A building lifecycle comprises many stages which are led and managed by different stakeholders, each with their own set of objectives. This disconnect is common in building projects, and while there may be good intent across each stakeholder, this silo mentality can negatively influence the optimization of a building as a whole.
How to Optimize the Building Lifecycle
By engaging the right resource management partner, either in the design process for new projects or to audit and monitor the systems operation of an existing facility. Regardless of the building’s age or perceived energy efficiency, if the systems installed are not tuned to work as a whole, it will never achieve optimal performance. A third party partner, without a stake in any of the specific systems, can identify and model the facilities as a whole, determining how they should optimally operate. Once finely tuned, they should deliver ongoing platform measurement and monitoring of all systems to identify when anomalies occur and provide a level of continuous improvement. This assist to the facilities team can ensure building optimization.
Operational Driven Design
Engaging a qualified resource management adviser early in the design phase can be instrumental in final outcome of building optimization. By leveraging operationally focused energy efficiency engineers who have a “whole systems” project view, with the architectural and engineering teams to link operational interests with design intent, developers and owners benefit from a peer level systematic analysis and dynamic thermal modeling that explores and validates efficiency-enhancing opportunities. Allowing informed design decisions to be made based on quantifiable financial indicators.
Just by installing energy efficient systems that have highly rated performance characteristics, without comprehensive analysis and modeling, does not directly translate to energy or operational efficiency. Hence, engaging peer level engineers to act as independent commissioning authority can add value to the design, procurement and construction process. This ensures a building is not only built and constructed as specified but also commissioned, configured, sequenced and fine-tuned for operational and resource efficiency.
Operation Efficiency Framework
Real-life performance of building and facilities systems can significantly vary from the original design, or even commissioning condition due to many operational factors. A building may undergo many changes, renovations or upgrades during its lifecycle in reaction to varying demands or operational requirements. This will also change the operational condition for energy consumption, meaning the original design might no longer satisfy the effects of these changes leading to system inefficiency.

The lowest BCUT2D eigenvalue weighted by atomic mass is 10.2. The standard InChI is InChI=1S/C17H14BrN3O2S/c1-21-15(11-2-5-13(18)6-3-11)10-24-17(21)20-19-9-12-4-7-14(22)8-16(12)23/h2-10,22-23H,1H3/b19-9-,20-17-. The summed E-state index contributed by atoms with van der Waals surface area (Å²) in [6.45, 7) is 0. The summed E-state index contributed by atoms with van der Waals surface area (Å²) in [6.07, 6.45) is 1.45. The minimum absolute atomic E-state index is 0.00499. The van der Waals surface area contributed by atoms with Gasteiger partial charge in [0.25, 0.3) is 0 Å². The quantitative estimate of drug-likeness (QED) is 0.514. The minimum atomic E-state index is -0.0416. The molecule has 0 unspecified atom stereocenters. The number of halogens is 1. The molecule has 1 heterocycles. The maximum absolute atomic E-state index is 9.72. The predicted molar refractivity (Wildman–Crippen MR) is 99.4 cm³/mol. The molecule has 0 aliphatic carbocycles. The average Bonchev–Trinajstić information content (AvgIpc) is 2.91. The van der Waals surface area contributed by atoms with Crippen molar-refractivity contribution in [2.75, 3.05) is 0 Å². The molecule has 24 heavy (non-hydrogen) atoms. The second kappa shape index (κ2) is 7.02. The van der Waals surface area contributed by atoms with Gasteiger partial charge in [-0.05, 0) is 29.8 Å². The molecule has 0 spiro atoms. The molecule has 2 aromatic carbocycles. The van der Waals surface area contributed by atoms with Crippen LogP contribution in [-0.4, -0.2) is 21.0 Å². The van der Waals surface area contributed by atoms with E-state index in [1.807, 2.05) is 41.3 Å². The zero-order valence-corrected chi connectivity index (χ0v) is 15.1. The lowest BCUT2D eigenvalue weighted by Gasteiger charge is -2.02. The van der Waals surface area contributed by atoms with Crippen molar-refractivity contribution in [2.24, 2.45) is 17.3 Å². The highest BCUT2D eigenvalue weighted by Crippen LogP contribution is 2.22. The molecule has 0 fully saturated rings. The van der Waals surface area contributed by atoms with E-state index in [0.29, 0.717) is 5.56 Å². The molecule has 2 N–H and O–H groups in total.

Just because a building is equipped with highly-rated systems, is LEED or Energy Star Certified, does not guarantee it functions at an optimal level. That is why the whole system, round-the-clock resource audits are needed; to identify improvement opportunities during and after operational hours to ensure the sophisticated and disparate systems are finely tuned and working together, and at the proper times. Most facilities engineers are savvy and trained on the core systems and can do a great job assessing the low hanging fruit, though they may not have the training or tools to analyze the entire building as a whole.
Therefore, it is extremely important to not only audit but to continuously measure and monitor buildings’ overall energy and resource consumption. This empowers the facilities/engineering team, along with the management team to not only understand the real-time efficiency and financial performance of their buildings but to also ensure that inefficiencies are identified and quickly corrected. Some of the identified inefficiencies may require further study and analysis to be addressed and rectified to meet the changing demands of the building.
A resource (energy, water, waste) constrained world presents many operational challenges. The lens of energy and resource efficiency can produce its own distortions which can illuminate or distract facilities engineers from the overall efficiency and financial goals. Thus, being willing to engage a third party resource management partner who will view “all” building systems from a slightly different perspective, while working side-by-side with the facilities team, a new world of operational and financial opportunities will present themselves.
Resource Management reaches across nearly all operational functions of an organization. As such, to effectively optimize a building, one must combine technical understanding with an operational, strategic and financial perspective. To achieve optimization, it is imperative to bridge the gap between engineering and operational functions.
In most cases this entails engaging with an experienced partner who will employ a “bottom up” approach to maximize building efficiency and resource management. The results of which will not only help generate great financial returns, it will enhance a buildings sustainability score and ultimately improve the environment.
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